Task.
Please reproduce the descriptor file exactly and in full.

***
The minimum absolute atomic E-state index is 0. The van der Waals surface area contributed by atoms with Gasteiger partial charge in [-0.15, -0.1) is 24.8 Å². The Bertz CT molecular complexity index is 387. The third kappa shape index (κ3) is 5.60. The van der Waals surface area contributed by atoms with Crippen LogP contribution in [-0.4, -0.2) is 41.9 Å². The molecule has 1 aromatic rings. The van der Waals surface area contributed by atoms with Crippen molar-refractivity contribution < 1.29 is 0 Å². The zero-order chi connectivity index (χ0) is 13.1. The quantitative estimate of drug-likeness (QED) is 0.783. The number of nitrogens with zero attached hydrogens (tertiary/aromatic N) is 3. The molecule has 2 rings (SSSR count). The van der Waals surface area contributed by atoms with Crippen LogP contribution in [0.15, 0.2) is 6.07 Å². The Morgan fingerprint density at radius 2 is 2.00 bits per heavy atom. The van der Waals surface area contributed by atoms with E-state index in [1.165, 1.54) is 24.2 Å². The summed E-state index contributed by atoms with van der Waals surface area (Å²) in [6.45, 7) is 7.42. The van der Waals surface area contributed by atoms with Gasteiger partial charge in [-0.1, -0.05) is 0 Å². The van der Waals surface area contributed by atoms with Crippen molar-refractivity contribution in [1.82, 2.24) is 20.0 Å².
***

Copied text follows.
The minimum absolute atomic E-state index is 0. The van der Waals surface area contributed by atoms with Gasteiger partial charge in [-0.15, -0.1) is 24.8 Å². The Bertz CT molecular complexity index is 387. The third kappa shape index (κ3) is 5.60. The van der Waals surface area contributed by atoms with Crippen LogP contribution in [-0.4, -0.2) is 41.9 Å². The molecule has 1 aromatic rings. The van der Waals surface area contributed by atoms with Crippen molar-refractivity contribution < 1.29 is 0 Å². The zero-order chi connectivity index (χ0) is 13.1. The quantitative estimate of drug-likeness (QED) is 0.783. The number of nitrogens with zero attached hydrogens (tertiary/aromatic N) is 3. The molecule has 2 rings (SSSR count). The van der Waals surface area contributed by atoms with Crippen LogP contribution in [0.15, 0.2) is 6.07 Å². The Morgan fingerprint density at radius 2 is 2.00 bits per heavy atom. The van der Waals surface area contributed by atoms with E-state index in [1.165, 1.54) is 24.2 Å². The summed E-state index contributed by atoms with van der Waals surface area (Å²) in [6.45, 7) is 7.42. The van der Waals surface area contributed by atoms with Gasteiger partial charge in [-0.1, -0.05) is 0 Å². The van der Waals surface area contributed by atoms with Crippen molar-refractivity contribution in [1.82, 2.24) is 20.0 Å².